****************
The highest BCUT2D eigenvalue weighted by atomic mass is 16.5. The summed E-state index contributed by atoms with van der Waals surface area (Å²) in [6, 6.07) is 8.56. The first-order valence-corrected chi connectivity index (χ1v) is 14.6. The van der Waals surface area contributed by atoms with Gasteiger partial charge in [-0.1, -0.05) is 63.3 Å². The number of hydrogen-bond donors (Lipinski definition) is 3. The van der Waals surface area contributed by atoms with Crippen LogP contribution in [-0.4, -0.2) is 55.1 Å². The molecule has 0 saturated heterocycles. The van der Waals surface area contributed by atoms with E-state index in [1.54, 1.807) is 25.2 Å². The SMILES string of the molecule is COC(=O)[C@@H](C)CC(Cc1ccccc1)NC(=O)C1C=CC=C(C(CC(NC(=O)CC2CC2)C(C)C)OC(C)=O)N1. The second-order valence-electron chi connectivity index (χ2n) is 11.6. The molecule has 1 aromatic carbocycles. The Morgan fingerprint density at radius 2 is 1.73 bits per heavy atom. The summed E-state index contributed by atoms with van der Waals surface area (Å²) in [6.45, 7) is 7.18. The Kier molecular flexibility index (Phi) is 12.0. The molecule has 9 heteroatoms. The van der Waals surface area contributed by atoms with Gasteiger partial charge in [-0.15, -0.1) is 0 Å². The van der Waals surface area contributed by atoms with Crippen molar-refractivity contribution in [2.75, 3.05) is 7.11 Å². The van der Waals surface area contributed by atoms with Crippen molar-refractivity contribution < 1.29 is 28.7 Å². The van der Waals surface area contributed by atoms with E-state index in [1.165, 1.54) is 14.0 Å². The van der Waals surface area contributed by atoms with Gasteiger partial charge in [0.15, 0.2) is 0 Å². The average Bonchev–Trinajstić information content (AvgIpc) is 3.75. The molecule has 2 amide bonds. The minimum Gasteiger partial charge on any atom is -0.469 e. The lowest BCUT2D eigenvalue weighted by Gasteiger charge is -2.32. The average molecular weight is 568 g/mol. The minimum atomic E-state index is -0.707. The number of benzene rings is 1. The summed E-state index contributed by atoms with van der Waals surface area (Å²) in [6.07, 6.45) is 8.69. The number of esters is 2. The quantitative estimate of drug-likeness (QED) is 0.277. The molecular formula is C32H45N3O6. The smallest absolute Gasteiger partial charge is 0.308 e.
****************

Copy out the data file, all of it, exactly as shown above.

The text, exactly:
The highest BCUT2D eigenvalue weighted by atomic mass is 16.5. The summed E-state index contributed by atoms with van der Waals surface area (Å²) in [6, 6.07) is 8.56. The first-order valence-corrected chi connectivity index (χ1v) is 14.6. The van der Waals surface area contributed by atoms with Gasteiger partial charge in [-0.1, -0.05) is 63.3 Å². The number of hydrogen-bond donors (Lipinski definition) is 3. The van der Waals surface area contributed by atoms with Crippen LogP contribution in [-0.4, -0.2) is 55.1 Å². The molecule has 0 saturated heterocycles. The van der Waals surface area contributed by atoms with E-state index in [1.54, 1.807) is 25.2 Å². The SMILES string of the molecule is COC(=O)[C@@H](C)CC(Cc1ccccc1)NC(=O)C1C=CC=C(C(CC(NC(=O)CC2CC2)C(C)C)OC(C)=O)N1. The second-order valence-electron chi connectivity index (χ2n) is 11.6. The molecule has 1 aromatic carbocycles. The Morgan fingerprint density at radius 2 is 1.73 bits per heavy atom. The summed E-state index contributed by atoms with van der Waals surface area (Å²) in [6.45, 7) is 7.18. The Kier molecular flexibility index (Phi) is 12.0. The molecule has 9 heteroatoms. The van der Waals surface area contributed by atoms with Gasteiger partial charge in [-0.15, -0.1) is 0 Å². The van der Waals surface area contributed by atoms with Crippen molar-refractivity contribution in [2.75, 3.05) is 7.11 Å². The van der Waals surface area contributed by atoms with Crippen molar-refractivity contribution < 1.29 is 28.7 Å². The van der Waals surface area contributed by atoms with E-state index in [1.165, 1.54) is 14.0 Å². The van der Waals surface area contributed by atoms with Gasteiger partial charge in [0.15, 0.2) is 0 Å². The average Bonchev–Trinajstić information content (AvgIpc) is 3.75. The molecule has 2 amide bonds. The minimum Gasteiger partial charge on any atom is -0.469 e. The lowest BCUT2D eigenvalue weighted by Gasteiger charge is -2.32. The average molecular weight is 568 g/mol. The minimum atomic E-state index is -0.707. The number of benzene rings is 1. The summed E-state index contributed by atoms with van der Waals surface area (Å²) in [6.07, 6.45) is 8.69. The number of esters is 2. The quantitative estimate of drug-likeness (QED) is 0.277. The molecular formula is C32H45N3O6. The smallest absolute Gasteiger partial charge is 0.308 e.